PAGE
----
Elma Durmisevic gives keynote at Build Reuse
The American based annual deconstruction + reuse conference has invited Elma Durmisevic to speak about her research for the implementation of new European standards aimed at boosting the circular economy in construction (BAMB). The audience was also interested in how a platform for reversible building design like GTB Lab was set up.
4 Keynote Sessions
Felix Heisel, Director of the Circular Construction Lab.
Google’s Spruce Goose’s Team
Elma Durmisevic, Creator of Laboratory for Green Transformable Buildings (GTB Lab)
Garry Cooper, Co-founder and CEO of Rheaply
3 Solutions Sessions
Reimagining Reuse Supply Chains
Disaster Debris Deconstruction & Reuse
Lifecycle assessments, deconstruction policy innovations, 3D printing for circular economies, bringing reuse retail online, and much, much more!
Build Reuse's mission is to empower communities to turn construction and demolition waste into local resources. The nonprofit-organization established in 1994 serves as the premier national organization encouraging the recovery, reuse, and recycling of building materials in the United States. We are also committed to developing social investment and workforce development programs in the deconstruction industry. Our vision is to transform our communities by creating a building industry in which used and excess materials become an asset and waste is no longer acceptable.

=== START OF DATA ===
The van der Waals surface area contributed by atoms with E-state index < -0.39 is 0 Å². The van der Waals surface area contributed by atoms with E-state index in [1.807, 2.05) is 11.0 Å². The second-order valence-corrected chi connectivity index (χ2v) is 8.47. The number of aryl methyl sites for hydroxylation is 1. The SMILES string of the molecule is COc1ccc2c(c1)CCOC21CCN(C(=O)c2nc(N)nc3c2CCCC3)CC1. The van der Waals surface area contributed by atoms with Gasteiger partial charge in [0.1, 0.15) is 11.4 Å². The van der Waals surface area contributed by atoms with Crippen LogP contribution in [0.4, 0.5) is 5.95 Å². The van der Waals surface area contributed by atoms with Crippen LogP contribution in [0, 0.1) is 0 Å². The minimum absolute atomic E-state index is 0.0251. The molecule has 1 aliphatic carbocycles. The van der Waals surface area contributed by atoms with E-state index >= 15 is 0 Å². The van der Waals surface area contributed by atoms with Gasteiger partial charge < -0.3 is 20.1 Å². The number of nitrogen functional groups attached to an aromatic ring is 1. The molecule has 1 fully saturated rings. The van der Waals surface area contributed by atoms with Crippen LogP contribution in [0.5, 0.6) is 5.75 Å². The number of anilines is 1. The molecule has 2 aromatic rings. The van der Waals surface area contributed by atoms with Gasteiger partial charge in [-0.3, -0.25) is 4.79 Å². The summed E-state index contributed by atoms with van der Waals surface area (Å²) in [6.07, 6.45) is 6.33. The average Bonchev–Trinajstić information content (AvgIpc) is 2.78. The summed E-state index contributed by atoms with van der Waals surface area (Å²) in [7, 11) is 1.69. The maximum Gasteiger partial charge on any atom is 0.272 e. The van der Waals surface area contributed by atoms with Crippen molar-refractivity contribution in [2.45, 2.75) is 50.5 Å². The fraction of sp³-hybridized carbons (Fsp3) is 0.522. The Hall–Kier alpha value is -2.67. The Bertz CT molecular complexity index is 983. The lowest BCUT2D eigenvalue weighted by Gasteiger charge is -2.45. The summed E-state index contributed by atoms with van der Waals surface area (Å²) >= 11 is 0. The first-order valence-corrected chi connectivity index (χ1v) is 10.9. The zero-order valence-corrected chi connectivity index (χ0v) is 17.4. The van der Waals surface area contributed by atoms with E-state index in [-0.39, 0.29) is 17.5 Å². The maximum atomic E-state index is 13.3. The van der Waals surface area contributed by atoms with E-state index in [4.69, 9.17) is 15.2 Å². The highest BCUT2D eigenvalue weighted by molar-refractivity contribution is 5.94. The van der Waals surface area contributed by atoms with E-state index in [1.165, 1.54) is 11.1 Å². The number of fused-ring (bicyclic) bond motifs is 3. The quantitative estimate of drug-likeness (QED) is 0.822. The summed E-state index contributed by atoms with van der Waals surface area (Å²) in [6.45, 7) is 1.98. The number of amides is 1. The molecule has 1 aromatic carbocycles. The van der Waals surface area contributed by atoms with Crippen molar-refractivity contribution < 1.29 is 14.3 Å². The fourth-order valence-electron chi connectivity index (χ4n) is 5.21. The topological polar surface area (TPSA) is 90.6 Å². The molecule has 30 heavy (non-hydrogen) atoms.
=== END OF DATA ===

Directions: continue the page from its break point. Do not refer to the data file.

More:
The present linear economic model relying on consumption of “new” products and materials is unsustainable.
The reuse of building materials needs to be recognized as a key component of sustainability goals. A circular economy is a critical component to achieve net zero emissions by 2050 in the building industry.
Reuse recognizes and prioritizes existing community value. Reinvesting the inherent wealth of existing materials back into the community can create employment and economic opportunities, address urban blight, and contribute to achieving affordable housing goals.
Reuse is the most impactful when implemented locally. Shifting to an economy with just and ethical supply chains centered on reuse and repurposing creates local jobs, builds small businesses, and empowers disenfranchised members of our communities.